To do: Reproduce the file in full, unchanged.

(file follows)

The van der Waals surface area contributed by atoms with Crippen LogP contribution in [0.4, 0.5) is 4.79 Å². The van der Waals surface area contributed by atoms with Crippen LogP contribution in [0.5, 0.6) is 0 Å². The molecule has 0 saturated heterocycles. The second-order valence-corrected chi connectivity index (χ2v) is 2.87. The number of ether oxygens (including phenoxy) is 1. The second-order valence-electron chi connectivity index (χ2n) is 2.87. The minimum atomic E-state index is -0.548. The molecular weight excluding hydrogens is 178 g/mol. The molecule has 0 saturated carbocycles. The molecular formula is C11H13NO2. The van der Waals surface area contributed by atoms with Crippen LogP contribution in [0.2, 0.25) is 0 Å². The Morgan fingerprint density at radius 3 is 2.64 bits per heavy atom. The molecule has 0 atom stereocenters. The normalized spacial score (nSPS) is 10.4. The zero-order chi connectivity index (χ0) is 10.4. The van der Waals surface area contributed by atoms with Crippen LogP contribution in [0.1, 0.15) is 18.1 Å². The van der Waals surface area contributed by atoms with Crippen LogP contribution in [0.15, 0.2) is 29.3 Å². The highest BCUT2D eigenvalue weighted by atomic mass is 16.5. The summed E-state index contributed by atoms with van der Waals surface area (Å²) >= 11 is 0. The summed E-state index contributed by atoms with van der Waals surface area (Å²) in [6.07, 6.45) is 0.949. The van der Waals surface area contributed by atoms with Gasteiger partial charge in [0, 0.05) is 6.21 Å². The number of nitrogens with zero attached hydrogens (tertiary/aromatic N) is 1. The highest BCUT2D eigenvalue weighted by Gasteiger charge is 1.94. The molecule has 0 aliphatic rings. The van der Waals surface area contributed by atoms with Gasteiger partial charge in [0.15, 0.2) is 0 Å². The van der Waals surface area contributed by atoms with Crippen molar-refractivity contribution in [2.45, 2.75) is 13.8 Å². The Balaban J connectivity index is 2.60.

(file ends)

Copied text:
The van der Waals surface area contributed by atoms with Crippen LogP contribution in [0.4, 0.5) is 4.79 Å². The van der Waals surface area contributed by atoms with Crippen LogP contribution in [0.5, 0.6) is 0 Å². The molecule has 0 saturated heterocycles. The second-order valence-corrected chi connectivity index (χ2v) is 2.87. The number of ether oxygens (including phenoxy) is 1. The second-order valence-electron chi connectivity index (χ2n) is 2.87. The minimum atomic E-state index is -0.548. The molecular weight excluding hydrogens is 178 g/mol. The molecule has 0 saturated carbocycles. The molecular formula is C11H13NO2. The van der Waals surface area contributed by atoms with Crippen LogP contribution in [0.2, 0.25) is 0 Å². The Morgan fingerprint density at radius 3 is 2.64 bits per heavy atom. The molecule has 0 atom stereocenters. The normalized spacial score (nSPS) is 10.4. The zero-order chi connectivity index (χ0) is 10.4. The van der Waals surface area contributed by atoms with Crippen LogP contribution in [0.1, 0.15) is 18.1 Å². The van der Waals surface area contributed by atoms with Crippen LogP contribution in [0.15, 0.2) is 29.3 Å². The highest BCUT2D eigenvalue weighted by atomic mass is 16.5. The summed E-state index contributed by atoms with van der Waals surface area (Å²) >= 11 is 0. The summed E-state index contributed by atoms with van der Waals surface area (Å²) in [6.07, 6.45) is 0.949. The van der Waals surface area contributed by atoms with Gasteiger partial charge in [0, 0.05) is 6.21 Å². The number of nitrogens with zero attached hydrogens (tertiary/aromatic N) is 1. The highest BCUT2D eigenvalue weighted by Gasteiger charge is 1.94. The molecule has 0 aliphatic rings. The van der Waals surface area contributed by atoms with Gasteiger partial charge in [0.15, 0.2) is 0 Å². The van der Waals surface area contributed by atoms with Crippen molar-refractivity contribution in [2.45, 2.75) is 13.8 Å². The Balaban J connectivity index is 2.60.